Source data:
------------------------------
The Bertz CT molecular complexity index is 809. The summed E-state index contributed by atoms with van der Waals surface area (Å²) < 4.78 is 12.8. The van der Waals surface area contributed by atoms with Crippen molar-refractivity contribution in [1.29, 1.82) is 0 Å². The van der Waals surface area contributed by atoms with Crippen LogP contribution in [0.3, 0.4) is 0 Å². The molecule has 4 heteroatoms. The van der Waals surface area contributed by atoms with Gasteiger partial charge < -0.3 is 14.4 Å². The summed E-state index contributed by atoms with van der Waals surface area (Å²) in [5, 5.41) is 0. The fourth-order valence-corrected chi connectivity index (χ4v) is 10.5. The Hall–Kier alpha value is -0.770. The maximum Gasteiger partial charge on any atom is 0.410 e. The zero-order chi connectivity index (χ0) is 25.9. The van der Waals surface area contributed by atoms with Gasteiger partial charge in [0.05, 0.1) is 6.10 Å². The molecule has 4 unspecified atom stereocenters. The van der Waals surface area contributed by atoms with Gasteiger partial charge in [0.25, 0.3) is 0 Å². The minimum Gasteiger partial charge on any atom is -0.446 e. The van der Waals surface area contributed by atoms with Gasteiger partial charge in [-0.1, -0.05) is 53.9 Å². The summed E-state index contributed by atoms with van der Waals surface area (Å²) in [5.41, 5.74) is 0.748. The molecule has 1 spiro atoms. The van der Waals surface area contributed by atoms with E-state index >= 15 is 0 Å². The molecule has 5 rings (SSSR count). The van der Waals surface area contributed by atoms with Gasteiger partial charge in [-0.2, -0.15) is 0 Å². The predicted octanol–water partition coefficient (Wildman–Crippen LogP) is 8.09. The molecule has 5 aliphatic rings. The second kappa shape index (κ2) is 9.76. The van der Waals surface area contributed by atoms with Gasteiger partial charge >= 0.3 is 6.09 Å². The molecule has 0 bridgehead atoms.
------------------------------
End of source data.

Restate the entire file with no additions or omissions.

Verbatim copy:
The Bertz CT molecular complexity index is 809. The summed E-state index contributed by atoms with van der Waals surface area (Å²) < 4.78 is 12.8. The van der Waals surface area contributed by atoms with Crippen molar-refractivity contribution in [1.29, 1.82) is 0 Å². The van der Waals surface area contributed by atoms with Crippen LogP contribution in [0.3, 0.4) is 0 Å². The molecule has 4 heteroatoms. The van der Waals surface area contributed by atoms with Gasteiger partial charge < -0.3 is 14.4 Å². The summed E-state index contributed by atoms with van der Waals surface area (Å²) in [5, 5.41) is 0. The fourth-order valence-corrected chi connectivity index (χ4v) is 10.5. The Hall–Kier alpha value is -0.770. The maximum Gasteiger partial charge on any atom is 0.410 e. The zero-order chi connectivity index (χ0) is 25.9. The van der Waals surface area contributed by atoms with Gasteiger partial charge in [0.05, 0.1) is 6.10 Å². The molecule has 4 unspecified atom stereocenters. The van der Waals surface area contributed by atoms with Gasteiger partial charge in [0.25, 0.3) is 0 Å². The minimum Gasteiger partial charge on any atom is -0.446 e. The van der Waals surface area contributed by atoms with Gasteiger partial charge in [-0.1, -0.05) is 53.9 Å². The summed E-state index contributed by atoms with van der Waals surface area (Å²) in [5.41, 5.74) is 0.748. The molecule has 1 spiro atoms. The van der Waals surface area contributed by atoms with E-state index >= 15 is 0 Å². The molecule has 5 rings (SSSR count). The van der Waals surface area contributed by atoms with Gasteiger partial charge in [-0.2, -0.15) is 0 Å². The predicted octanol–water partition coefficient (Wildman–Crippen LogP) is 8.09. The molecule has 5 aliphatic rings. The second kappa shape index (κ2) is 9.76. The van der Waals surface area contributed by atoms with Gasteiger partial charge >= 0.3 is 6.09 Å². The molecule has 0 bridgehead atoms.